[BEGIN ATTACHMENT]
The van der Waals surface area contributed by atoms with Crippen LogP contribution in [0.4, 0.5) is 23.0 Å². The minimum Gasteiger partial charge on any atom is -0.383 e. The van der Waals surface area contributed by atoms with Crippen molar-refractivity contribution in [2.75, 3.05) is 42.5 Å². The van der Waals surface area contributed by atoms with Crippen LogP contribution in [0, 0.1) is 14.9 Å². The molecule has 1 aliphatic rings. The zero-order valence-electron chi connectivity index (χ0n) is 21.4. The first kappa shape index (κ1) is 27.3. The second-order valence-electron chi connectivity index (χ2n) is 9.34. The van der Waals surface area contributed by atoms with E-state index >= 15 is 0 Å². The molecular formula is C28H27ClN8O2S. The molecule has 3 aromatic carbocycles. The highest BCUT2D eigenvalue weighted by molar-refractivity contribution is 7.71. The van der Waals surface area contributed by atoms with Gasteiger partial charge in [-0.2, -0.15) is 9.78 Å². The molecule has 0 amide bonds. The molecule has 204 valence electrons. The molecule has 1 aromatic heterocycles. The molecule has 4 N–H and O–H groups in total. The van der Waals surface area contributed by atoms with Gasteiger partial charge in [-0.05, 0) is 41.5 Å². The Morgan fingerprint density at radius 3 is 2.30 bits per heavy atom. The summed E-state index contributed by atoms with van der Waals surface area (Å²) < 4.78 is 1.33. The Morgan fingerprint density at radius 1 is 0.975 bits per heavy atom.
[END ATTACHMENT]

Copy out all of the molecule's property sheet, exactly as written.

The van der Waals surface area contributed by atoms with Crippen LogP contribution in [0.4, 0.5) is 23.0 Å². The minimum Gasteiger partial charge on any atom is -0.383 e. The van der Waals surface area contributed by atoms with Crippen molar-refractivity contribution in [2.75, 3.05) is 42.5 Å². The van der Waals surface area contributed by atoms with Crippen LogP contribution in [0, 0.1) is 14.9 Å². The molecule has 1 aliphatic rings. The zero-order valence-electron chi connectivity index (χ0n) is 21.4. The first kappa shape index (κ1) is 27.3. The second-order valence-electron chi connectivity index (χ2n) is 9.34. The van der Waals surface area contributed by atoms with E-state index >= 15 is 0 Å². The molecular formula is C28H27ClN8O2S. The molecule has 3 aromatic carbocycles. The highest BCUT2D eigenvalue weighted by molar-refractivity contribution is 7.71. The van der Waals surface area contributed by atoms with Gasteiger partial charge in [-0.2, -0.15) is 9.78 Å². The molecule has 0 amide bonds. The molecule has 204 valence electrons. The molecule has 1 aromatic heterocycles. The molecule has 4 N–H and O–H groups in total. The van der Waals surface area contributed by atoms with Gasteiger partial charge in [-0.05, 0) is 41.5 Å². The Morgan fingerprint density at radius 3 is 2.30 bits per heavy atom. The summed E-state index contributed by atoms with van der Waals surface area (Å²) < 4.78 is 1.33. The Morgan fingerprint density at radius 1 is 0.975 bits per heavy atom.